Thimphu Thromde and stakeholders will decide whether the country should use waste incinerator after a viability study is completed.

Environmental officer of Thimphu Tromde, Phub Tshering, said incinerators are expensive and could have financial implications. “High-tech incinerator could cost over millions.”

It was found that a drug incinerator was needed for the safe and efficient destruction of expired prescription drugs or narcotic substances in the country.

The results of the study would be presented to the stakeholders in Thimphu in March. A team of experts from Japan is currently studying the viability of the incinerator.

“After the study, it is up to thromde, National Environment Commission (NEC), Drug Regulatory Authority (DRA) and stakeholders to decide whether to use an incinerator,” Phub Tshering said.

It was learnt that some medicines are buried under the ground so that there is no harmful effects, but some medicines have to be incinerated at a temperature of more than 1,000 degree Celsius.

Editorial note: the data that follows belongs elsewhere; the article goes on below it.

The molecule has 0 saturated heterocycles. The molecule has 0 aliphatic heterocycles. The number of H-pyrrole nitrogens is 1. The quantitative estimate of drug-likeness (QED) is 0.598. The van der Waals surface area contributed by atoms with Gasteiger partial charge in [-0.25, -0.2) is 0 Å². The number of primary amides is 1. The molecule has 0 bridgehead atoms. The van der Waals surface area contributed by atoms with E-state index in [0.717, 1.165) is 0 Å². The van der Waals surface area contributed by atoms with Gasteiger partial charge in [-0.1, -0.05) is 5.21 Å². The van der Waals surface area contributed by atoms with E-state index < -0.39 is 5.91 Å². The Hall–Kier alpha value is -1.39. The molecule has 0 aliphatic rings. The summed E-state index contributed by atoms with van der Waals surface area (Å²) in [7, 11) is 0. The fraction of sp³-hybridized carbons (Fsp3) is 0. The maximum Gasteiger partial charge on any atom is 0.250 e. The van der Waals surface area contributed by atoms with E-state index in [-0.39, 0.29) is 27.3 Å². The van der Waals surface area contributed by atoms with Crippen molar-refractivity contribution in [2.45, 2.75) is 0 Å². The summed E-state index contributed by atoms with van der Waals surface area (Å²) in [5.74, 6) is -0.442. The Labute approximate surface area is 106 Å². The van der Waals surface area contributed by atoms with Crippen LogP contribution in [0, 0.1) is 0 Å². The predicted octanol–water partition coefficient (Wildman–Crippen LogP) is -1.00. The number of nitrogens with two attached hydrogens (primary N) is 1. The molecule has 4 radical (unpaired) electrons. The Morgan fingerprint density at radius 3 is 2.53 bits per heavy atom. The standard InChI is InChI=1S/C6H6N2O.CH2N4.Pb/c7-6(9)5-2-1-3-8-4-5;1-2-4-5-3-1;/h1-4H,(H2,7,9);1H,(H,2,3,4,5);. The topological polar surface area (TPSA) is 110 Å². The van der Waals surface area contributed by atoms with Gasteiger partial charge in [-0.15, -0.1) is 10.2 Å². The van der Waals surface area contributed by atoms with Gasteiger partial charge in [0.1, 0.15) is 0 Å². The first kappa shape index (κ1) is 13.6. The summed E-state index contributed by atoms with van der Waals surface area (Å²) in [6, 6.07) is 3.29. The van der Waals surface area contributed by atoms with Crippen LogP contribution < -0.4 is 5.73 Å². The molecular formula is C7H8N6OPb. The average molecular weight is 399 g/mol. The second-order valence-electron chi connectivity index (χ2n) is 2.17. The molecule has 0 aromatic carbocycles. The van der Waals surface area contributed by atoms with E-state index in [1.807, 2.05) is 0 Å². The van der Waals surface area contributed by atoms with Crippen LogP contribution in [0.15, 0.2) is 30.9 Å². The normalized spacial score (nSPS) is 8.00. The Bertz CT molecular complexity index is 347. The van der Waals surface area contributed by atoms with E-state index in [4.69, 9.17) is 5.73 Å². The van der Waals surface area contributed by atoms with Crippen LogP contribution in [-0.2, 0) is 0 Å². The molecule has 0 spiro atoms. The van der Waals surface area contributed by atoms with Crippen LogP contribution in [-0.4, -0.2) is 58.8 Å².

For sustainability, it was recommended that yearly pharmaceutical waste data be collected.

There is an incinerator at Gaeddu, which did not burn waste completely.

Phub Tshering said that as incinerators usually have minimum temperature of over 800 degree Celsius. When wastes are incinerated, even toxic gases are burnt which would have negligible impact on the environment.

Currently, expired pharmaceutical drugs were incinerated in a cement factory in Pasakha, Phuentsholing.

Rinchen Zangmo